Graphical models of the rPLS coefficients obtained on the appendicular bones of hybrids (a), horses (b) and donkeys (c). The line thickness is proportional to the coefficient values (the boldest lines corresponding to the strongest intensity of covariation). The absence significant of covariation (non-significant PLS result) is represented by a double slash ‘//’. Abbreviations: S, scapula; H, humerus; R, radio-ulna; MC, metacarpal bone; PA1, proximal anterior phalanx; PA2, middle anterior phalanx; PA3, distal anterior phalanx; C, coxal bone; F, femur; T, tibia; MT, metatarsal bone; TA, talus; CA, calcaneus; PP1, proximal posterior phalanx; PP2, middle posterior phalanx; PP3, distal posterior phalanx

Concerning the intra-limb adjacent bones, only the covariation between the humerus and radio-ulna is significant in hybrids. In that respect, they differ from both parent species by the absence of significant covariation between the femur and tibia, and between the zeugopods and metapodials (radio-ulna/metacarpal bone, tibia/metatarsal bone).

Similarly, among the functional equivalent bones, only the covariation between the humerus and tibia is significant. Whereas the absence of significant covariation between the scapula and femur is also noticed in donkeys, the absence of significant covariation between the radio-ulna and metatarsal bone contrasts with both parent species.

When significant, the rPLS values in hybrids are globally high (rPLS ≥0.90) suggesting a strong degree of covariation between bones. However, intensity of integration in hybrids is globally lower than in horses, with significant differences in the z-scores for most of the pairs (see Additional file 6).

The first axis of covariation between the humerus and radio-ulna explain 90% of the total covariance. The distribution of the specimens along this axis follows a similar pattern than in the PCA with hybrids displaying an intermediate position between their parent species (Fig. 5). The morphological changes related to this axis are largely related to bone robusticity and curvature of the diaphysis (with horses displaying more robust and curved bones than donkeys). More precisely, some anatomical areas mainly contribute to the covariation: the proximal part of the caudal surface of the humerus (corresponding to the origin of the brachialis and triceps brachii muscles); the radial tuberosity on the medial side of the radius (corresponding to the insertion of the brachialis muscle) and the olecranon tuberosity on the ulna (corresponding to the insertion of the triceps brachii muscle).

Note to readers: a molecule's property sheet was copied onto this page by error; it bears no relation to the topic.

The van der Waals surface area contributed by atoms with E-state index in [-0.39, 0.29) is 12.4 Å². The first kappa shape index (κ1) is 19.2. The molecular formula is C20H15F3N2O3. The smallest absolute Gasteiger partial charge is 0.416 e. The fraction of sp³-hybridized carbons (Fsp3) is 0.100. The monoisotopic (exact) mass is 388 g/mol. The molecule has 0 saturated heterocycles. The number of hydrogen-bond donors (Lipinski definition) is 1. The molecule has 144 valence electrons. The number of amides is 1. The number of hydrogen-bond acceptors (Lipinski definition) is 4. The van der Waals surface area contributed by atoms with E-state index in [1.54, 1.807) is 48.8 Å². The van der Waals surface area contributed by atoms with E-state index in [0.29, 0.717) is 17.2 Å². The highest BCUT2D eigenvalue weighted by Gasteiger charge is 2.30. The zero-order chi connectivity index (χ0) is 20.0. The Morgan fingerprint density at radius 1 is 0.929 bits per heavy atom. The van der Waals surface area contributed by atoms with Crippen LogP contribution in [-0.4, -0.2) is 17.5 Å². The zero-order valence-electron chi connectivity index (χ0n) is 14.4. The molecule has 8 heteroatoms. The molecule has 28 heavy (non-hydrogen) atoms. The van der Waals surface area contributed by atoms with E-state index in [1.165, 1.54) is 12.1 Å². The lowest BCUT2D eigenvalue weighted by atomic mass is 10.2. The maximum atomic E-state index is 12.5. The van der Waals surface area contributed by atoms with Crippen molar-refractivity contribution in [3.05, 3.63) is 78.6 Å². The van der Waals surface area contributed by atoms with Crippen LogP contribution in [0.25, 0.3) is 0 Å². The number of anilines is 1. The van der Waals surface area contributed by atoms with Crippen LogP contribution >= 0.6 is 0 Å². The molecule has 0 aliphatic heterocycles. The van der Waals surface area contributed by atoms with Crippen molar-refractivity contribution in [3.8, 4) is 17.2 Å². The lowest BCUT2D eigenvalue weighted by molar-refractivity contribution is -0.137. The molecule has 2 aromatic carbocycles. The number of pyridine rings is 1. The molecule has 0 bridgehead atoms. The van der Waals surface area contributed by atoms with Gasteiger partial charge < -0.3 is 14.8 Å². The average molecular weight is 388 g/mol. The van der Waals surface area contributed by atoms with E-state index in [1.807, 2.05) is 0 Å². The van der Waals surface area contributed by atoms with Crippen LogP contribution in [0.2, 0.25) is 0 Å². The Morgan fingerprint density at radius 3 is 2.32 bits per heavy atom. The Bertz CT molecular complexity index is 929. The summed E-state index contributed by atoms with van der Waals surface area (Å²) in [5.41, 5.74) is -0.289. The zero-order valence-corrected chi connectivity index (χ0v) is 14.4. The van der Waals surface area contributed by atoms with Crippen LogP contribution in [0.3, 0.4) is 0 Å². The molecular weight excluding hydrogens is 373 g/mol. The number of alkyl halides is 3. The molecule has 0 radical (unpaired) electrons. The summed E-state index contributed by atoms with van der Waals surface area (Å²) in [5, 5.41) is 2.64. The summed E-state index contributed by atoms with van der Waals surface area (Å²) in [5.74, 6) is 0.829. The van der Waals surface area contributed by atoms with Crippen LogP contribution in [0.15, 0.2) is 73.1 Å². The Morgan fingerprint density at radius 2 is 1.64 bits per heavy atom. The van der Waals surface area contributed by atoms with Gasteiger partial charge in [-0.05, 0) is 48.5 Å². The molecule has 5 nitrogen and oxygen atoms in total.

Fig. 5
figure 5

Scatter plot of the first PLS axis describing shape covariation between the humerus and radio-ulna, with visualizations of the associated shape changes (in transparent: extreme negative; in opaque: extreme positive). The color of the arrows corresponds to the intensity of shape deformation along the PLS axis (red: high intensity; blue: low intensity). TC: total covariation; rPLS: PLS correlation coefficient


Pattern of shape differentiation between the hybrids and their parent species

Hybridization has been previously reported as able to produce an increased shape variance from the first generation hybrids onwards [31]. In the absence of recombination between the parental genomes, this phenomenon has been related to decreased canalization in hybrids (i.e. the buffering of developmental processes against genetic and environmental variation in order to keep the phenotype constant). In our case, the absence of significant increased shape variance within the hybrid group in comparison with their parent species does not allow us to suggest that canalization is affected by hybridization in domestic equids. However, the impossibility to directly compare hybrids with their actual parents (or at least with a sub-sample comprised of the parental breeds used to produce the hybrids in our dataset) makes it impossible to discuss the potential impact of hybridization on shape variance in our sample. Further studies comparing shape variance between equid hybrids and their actual parents would be of interest to be able to shed light on the potential effect of hybridization on shape variance and canalization.

Although hardly discernible on the visualization of two first PCs, our results reveal transgression in hybrid shape. Indeed, the fact that shape differences between hybrids and both their parent species is significant for all the bones suggests that hybridization in domestic equids is able to produce a globally original morphology. The assessment of transgression in hybrid shape reveals that they do not display a strictly intermediate position between the parental strains with a percentage of transgression of over 40% of the between-parents distance on some bones. This confirms the idea that transgression may occur as soon as the first generation in hybrids [31, 32], in spite of the absence of genetic recombination expected to result in an intermediate morphology [26, 49]. In our dataset, we observe dominance effects with a greater closeness of hybrids to donkeys for most of the bones. This refutes the simple additive genetic model of strictly intermediate shape between parental strains for hybrids.